The Law Society of Scotland has again reduced the cost of practising in recognition of the impact of Covid-19 on its members – in contrast with its counterpart in England and Wales.
The body’s governing council has set the practising certificate (PC) fee for every Scottish solicitor at 10% less than the pre-pandemic level of £460 in 2019/20, and similar cut to the ‘accounts fee’ paid by law firm partners of up to £422.
The proposals will be put to a vote at next week’s annual general meeting.
Amanda Millar, president of the Law Society of Scotland, said: “While restrictions are easing and business is increasing, the impact of lockdown has not disappeared. That is why we are proposing keeping fees below the pre-pandemic rate for a second year to help Scottish solicitors and their businesses on the road to recovery.”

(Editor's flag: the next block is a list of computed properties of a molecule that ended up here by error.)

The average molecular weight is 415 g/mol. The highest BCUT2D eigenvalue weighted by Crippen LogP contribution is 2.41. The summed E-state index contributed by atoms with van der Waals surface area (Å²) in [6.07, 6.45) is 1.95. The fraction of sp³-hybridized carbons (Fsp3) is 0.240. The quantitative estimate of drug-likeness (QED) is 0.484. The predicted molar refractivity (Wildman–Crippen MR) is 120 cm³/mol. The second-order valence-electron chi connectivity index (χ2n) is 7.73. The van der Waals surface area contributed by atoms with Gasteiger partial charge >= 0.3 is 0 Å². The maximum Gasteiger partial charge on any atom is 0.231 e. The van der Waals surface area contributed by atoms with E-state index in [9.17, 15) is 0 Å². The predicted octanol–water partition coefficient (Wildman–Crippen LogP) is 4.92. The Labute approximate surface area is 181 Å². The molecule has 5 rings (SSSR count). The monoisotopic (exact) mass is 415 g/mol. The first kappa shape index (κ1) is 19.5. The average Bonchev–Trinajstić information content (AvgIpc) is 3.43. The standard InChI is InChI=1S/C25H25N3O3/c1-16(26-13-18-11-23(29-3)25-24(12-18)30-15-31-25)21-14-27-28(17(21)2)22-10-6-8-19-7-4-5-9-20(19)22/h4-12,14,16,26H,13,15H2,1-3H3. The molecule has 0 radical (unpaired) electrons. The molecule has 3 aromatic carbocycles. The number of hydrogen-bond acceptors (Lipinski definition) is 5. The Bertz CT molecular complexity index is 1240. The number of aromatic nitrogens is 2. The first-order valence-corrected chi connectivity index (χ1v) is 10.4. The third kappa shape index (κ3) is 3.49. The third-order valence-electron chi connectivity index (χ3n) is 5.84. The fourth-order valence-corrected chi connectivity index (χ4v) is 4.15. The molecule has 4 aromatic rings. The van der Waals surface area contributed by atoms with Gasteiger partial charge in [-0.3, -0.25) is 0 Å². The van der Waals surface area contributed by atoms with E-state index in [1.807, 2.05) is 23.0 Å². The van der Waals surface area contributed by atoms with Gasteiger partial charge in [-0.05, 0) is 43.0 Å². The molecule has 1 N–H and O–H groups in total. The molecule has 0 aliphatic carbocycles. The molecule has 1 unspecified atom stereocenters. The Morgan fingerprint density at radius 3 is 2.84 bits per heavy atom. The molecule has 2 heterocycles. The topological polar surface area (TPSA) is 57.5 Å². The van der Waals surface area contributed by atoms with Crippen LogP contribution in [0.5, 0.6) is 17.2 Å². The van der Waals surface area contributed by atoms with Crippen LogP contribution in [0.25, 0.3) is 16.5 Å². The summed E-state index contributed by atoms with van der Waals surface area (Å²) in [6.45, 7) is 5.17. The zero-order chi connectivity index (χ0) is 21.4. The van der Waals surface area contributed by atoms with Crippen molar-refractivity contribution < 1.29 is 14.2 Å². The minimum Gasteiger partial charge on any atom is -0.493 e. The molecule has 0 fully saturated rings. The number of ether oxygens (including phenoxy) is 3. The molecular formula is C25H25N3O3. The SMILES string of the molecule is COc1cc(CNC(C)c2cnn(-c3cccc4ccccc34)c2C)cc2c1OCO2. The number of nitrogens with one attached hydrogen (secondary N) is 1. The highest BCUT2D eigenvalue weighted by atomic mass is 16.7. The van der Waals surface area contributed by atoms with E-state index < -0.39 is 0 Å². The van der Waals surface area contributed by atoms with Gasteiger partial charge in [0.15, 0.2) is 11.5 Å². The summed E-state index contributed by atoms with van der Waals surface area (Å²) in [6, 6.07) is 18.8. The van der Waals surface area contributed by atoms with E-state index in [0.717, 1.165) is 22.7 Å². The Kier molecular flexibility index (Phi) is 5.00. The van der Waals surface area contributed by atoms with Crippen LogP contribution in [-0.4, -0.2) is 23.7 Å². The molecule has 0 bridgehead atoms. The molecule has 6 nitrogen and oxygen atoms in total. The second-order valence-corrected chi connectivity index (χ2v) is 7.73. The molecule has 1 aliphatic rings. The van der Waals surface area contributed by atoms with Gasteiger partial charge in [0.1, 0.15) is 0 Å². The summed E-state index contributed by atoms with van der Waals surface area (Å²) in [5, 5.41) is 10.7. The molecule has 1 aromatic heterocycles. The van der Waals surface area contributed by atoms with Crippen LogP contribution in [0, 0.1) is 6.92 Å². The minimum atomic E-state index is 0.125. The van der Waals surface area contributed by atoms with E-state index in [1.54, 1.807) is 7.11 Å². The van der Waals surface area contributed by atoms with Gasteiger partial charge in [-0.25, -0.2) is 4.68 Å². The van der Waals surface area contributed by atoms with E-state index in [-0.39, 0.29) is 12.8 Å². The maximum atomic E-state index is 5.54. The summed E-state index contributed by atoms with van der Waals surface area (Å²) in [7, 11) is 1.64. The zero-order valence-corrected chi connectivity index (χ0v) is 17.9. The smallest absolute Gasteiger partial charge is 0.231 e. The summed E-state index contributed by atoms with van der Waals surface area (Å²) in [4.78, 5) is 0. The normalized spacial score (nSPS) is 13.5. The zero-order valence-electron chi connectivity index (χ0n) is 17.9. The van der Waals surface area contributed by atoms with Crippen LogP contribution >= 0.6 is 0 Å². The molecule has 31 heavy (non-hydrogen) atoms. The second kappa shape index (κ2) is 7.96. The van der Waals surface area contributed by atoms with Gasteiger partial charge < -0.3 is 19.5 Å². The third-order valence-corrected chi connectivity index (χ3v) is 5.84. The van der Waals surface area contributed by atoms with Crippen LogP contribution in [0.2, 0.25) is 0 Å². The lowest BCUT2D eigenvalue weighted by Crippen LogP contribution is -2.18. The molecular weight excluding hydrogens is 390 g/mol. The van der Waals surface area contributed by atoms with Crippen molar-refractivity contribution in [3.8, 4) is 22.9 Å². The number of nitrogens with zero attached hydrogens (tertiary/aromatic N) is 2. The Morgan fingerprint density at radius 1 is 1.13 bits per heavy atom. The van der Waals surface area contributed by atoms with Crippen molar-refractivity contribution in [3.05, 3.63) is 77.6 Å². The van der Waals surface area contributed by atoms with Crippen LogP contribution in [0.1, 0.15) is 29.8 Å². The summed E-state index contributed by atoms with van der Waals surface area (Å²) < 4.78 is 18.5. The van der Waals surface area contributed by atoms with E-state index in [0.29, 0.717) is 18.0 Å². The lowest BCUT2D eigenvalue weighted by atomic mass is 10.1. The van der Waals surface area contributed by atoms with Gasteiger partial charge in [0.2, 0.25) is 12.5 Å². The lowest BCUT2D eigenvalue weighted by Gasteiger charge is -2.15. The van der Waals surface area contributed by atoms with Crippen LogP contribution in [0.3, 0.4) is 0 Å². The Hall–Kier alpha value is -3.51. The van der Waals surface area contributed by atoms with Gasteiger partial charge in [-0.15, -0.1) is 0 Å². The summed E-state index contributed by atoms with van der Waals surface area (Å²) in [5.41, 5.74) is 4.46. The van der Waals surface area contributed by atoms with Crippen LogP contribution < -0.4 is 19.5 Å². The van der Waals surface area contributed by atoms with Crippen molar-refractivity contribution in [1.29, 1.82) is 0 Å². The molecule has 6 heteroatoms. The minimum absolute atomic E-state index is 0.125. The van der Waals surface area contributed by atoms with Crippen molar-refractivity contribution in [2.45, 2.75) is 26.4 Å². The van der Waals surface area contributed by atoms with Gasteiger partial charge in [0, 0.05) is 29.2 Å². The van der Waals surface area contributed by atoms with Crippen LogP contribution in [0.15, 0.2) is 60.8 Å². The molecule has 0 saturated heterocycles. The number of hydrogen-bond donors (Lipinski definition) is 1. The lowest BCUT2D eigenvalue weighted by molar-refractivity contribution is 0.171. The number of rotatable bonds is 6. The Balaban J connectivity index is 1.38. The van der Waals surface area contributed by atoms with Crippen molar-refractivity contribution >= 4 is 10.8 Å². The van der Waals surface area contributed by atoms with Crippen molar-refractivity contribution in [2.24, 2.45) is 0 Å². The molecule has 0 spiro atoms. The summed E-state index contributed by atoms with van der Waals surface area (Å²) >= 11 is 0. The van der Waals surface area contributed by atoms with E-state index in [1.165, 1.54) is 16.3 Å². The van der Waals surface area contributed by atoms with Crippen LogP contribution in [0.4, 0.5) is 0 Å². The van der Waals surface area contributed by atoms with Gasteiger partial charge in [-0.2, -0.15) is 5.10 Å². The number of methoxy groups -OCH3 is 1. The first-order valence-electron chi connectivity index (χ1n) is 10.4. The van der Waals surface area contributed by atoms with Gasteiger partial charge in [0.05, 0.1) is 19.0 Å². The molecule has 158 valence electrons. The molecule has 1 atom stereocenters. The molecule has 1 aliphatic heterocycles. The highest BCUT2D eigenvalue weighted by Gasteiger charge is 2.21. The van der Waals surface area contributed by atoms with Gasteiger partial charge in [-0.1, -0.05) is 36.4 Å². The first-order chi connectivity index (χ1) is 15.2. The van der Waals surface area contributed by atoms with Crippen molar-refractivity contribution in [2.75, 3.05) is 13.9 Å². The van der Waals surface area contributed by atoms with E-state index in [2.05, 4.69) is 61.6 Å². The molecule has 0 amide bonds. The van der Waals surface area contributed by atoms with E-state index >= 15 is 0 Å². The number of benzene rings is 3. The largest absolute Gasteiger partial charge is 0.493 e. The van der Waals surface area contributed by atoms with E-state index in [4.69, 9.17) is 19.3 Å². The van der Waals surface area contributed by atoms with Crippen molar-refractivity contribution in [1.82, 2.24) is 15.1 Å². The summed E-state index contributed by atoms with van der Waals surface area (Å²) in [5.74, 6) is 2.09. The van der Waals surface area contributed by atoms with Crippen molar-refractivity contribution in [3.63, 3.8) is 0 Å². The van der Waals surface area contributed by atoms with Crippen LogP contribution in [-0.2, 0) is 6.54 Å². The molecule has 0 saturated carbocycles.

In the wake of the first lockdown last year, the society reduced its fees by 20%, saving solicitors up to £380 a year, at a cost of £2.2m.
It also furloughed staff, imposed a recruitment freeze and identified other savings.
The Law Society of England and Wales kept its individual practising fees static for a fourth year in 2020, but did not offer any reductions or make any cuts.
This was even though two-thirds of solicitors said they did not consider it value for money, and many expressing concern at the level being charged given the impact of Covid-19.
This year’s proposed fees have not yet been announced but the Solicitors Regulation Authority said earlier this month that it did not expect its portion of the fee – about £150 for the £278 individual practising certificate – to increase this year despite looking to increase its budget by £2m to nearly £72m.
Around 60% of the Law Society’s practising fee income comes from the firm fee, which Scotland does not have.